Cybersecurity firm Group-IB discovered two PoS malware to steal data associated with more than 167,000 credit cards from point-of-sale payment terminals.
On April 19, 2022, Group-IB researchers identified the C2 server of the POS malware called MajikPOS. A poor configuration of the server allowed the experts to investigate the activity of its operators and to discover that it was also used as C2 for other POS malware called Treasure Hunter.
MajikPOS PoS malware was first spotted by Trend Micro in early 2017, when it was used to target businesses in North America and Canada.
MajikPOS is written using the “.NET framework” and uses encrypted communication channel to avoid detection.
The crooks did not use sophisticated techniques to compromise the targets, they were able to gain access to the PoS systems through brute-force attacks on Virtual Network Computing (VNC) and Remote Desktop Protocol (RDP) services protected by easy-to-guess passwords.
In some cases, the cyber criminals used Command-line FTP (File Transfer Protocol) or a modified version of Ammyy Admin to install the MajikPOS malware.
On July 18, 2019, the source code for MajikPOS (aka MagicPOS) was offered for sale on the cybercrime forum “exploit[.]in” by the user cartonash.
The artifacts discovered by Group-IB experts on the C2 infrastructure suggest that the malware operators had initially used a variant of Treasure Hunter, but later opted for a the advanced malware MajikPOS.
Treasure Hunter is a POS malware that was first spotted in 2014, it supports RAM scraping capability and its initial kill chain phases are similar to MajikPOS.
Group-IB reported that the source code of Treasure Hunter was also leaked on a top-tier Russian-speaking underground forum.
Group-IB estimated that the potential earnings from the sale of the stolen credit card data on the underground market were as much as $3,340,000.
“After analyzing the malicious infrastructure, Group-IB researchers retrieved information about the infected devices and the credit cards compromised as a result of this campaign. Since at least February 2021, the operators have stolen more than 167,000 payment records (as of September 8, 2022), mainly from the US.” reads the report published by the experts. “According to Group-IB’s estimates, the operators could make as much as $3,340,000 if they simply decide to sell the compromised card dumps on underground forums.”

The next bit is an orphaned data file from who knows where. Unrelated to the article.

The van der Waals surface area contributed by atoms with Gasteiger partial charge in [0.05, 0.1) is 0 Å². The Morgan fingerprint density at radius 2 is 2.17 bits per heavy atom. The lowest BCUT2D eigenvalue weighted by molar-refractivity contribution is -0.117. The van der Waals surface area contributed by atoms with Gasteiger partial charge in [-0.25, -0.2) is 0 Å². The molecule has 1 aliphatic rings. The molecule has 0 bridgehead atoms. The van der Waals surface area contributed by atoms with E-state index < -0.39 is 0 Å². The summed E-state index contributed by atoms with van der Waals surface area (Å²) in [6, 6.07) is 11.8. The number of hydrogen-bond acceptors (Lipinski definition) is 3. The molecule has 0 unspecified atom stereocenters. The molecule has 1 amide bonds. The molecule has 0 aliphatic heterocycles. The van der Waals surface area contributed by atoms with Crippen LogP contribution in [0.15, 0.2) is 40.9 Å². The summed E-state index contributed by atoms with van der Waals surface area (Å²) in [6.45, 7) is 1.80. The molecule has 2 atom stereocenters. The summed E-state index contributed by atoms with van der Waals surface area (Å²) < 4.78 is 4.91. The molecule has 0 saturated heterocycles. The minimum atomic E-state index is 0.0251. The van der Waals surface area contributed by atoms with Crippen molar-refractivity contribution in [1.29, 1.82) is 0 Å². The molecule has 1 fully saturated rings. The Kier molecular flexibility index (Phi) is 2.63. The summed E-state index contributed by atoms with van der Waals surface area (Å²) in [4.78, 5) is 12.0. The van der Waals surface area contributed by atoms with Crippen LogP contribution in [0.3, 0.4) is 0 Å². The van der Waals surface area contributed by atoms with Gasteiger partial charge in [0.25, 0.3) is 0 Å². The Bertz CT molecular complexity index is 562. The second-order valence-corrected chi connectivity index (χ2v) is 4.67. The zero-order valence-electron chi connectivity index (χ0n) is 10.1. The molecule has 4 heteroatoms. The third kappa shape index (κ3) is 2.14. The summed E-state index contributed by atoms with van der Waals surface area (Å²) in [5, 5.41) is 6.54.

The researchers pointed out that the malware remains active as of September 2022.
The investigation revealed that MajikPOS panel contained data from around 77,400 unique card dumps and Treasure Hunter panel contained about 90,000 card dumps.
Most of the stolen cards from the MajikPOS PoS malware panel were issued by US banks because most POS terminals infected are located in the US.
“POS malware has become less attractive for threat actors in recent years due to some of its limitations and the security measures implemented within the card payment industry. Nevertheless, as our research shows, it remains a significant threat to the payment industry as a whole and to separate businesses that have not yet implemented the latest security practices. It is too early to write off POS malware.” concludes the report.
“Although a dump itself cannot be used to make online purchases, fraudsters who buy such data can cash out stolen records. If the card-issuing authority fails to detect the breach promptly, criminals are able to produce cloned cards (“white plastic“) and withdraw money from ATMs or use the cloned cards for illicit in-person purchases.”
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(SecurityAffairs – hacking, malware)